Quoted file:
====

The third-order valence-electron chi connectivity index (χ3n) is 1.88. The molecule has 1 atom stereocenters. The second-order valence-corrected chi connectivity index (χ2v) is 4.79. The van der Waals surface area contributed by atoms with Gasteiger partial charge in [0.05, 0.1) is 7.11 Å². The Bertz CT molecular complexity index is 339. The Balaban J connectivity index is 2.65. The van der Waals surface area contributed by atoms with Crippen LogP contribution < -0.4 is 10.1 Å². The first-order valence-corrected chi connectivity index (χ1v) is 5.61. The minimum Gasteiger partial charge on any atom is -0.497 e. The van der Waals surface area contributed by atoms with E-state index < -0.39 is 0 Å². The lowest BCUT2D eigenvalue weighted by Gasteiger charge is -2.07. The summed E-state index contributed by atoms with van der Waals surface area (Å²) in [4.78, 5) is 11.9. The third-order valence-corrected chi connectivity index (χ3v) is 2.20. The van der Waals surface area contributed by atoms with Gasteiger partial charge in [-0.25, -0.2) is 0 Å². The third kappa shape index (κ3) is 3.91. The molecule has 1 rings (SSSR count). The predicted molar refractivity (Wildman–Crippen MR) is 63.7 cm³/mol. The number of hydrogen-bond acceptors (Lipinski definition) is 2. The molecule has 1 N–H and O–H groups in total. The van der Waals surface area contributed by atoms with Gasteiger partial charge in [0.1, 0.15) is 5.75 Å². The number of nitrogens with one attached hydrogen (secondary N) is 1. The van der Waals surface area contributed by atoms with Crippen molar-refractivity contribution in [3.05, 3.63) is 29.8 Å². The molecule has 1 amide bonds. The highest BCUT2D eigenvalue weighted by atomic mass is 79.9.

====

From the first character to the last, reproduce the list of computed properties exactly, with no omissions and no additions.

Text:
The third-order valence-electron chi connectivity index (χ3n) is 1.88. The molecule has 1 atom stereocenters. The second-order valence-corrected chi connectivity index (χ2v) is 4.79. The van der Waals surface area contributed by atoms with Gasteiger partial charge in [0.05, 0.1) is 7.11 Å². The Bertz CT molecular complexity index is 339. The Balaban J connectivity index is 2.65. The van der Waals surface area contributed by atoms with Crippen LogP contribution < -0.4 is 10.1 Å². The first-order valence-corrected chi connectivity index (χ1v) is 5.61. The minimum Gasteiger partial charge on any atom is -0.497 e. The van der Waals surface area contributed by atoms with E-state index < -0.39 is 0 Å². The lowest BCUT2D eigenvalue weighted by Gasteiger charge is -2.07. The summed E-state index contributed by atoms with van der Waals surface area (Å²) in [4.78, 5) is 11.9. The third-order valence-corrected chi connectivity index (χ3v) is 2.20. The van der Waals surface area contributed by atoms with Gasteiger partial charge in [-0.25, -0.2) is 0 Å². The third kappa shape index (κ3) is 3.91. The molecule has 1 rings (SSSR count). The predicted molar refractivity (Wildman–Crippen MR) is 63.7 cm³/mol. The number of hydrogen-bond acceptors (Lipinski definition) is 2. The molecule has 1 N–H and O–H groups in total. The van der Waals surface area contributed by atoms with Gasteiger partial charge in [0.1, 0.15) is 5.75 Å². The number of nitrogens with one attached hydrogen (secondary N) is 1. The van der Waals surface area contributed by atoms with Crippen molar-refractivity contribution in [3.05, 3.63) is 29.8 Å². The molecule has 1 amide bonds. The highest BCUT2D eigenvalue weighted by atomic mass is 79.9.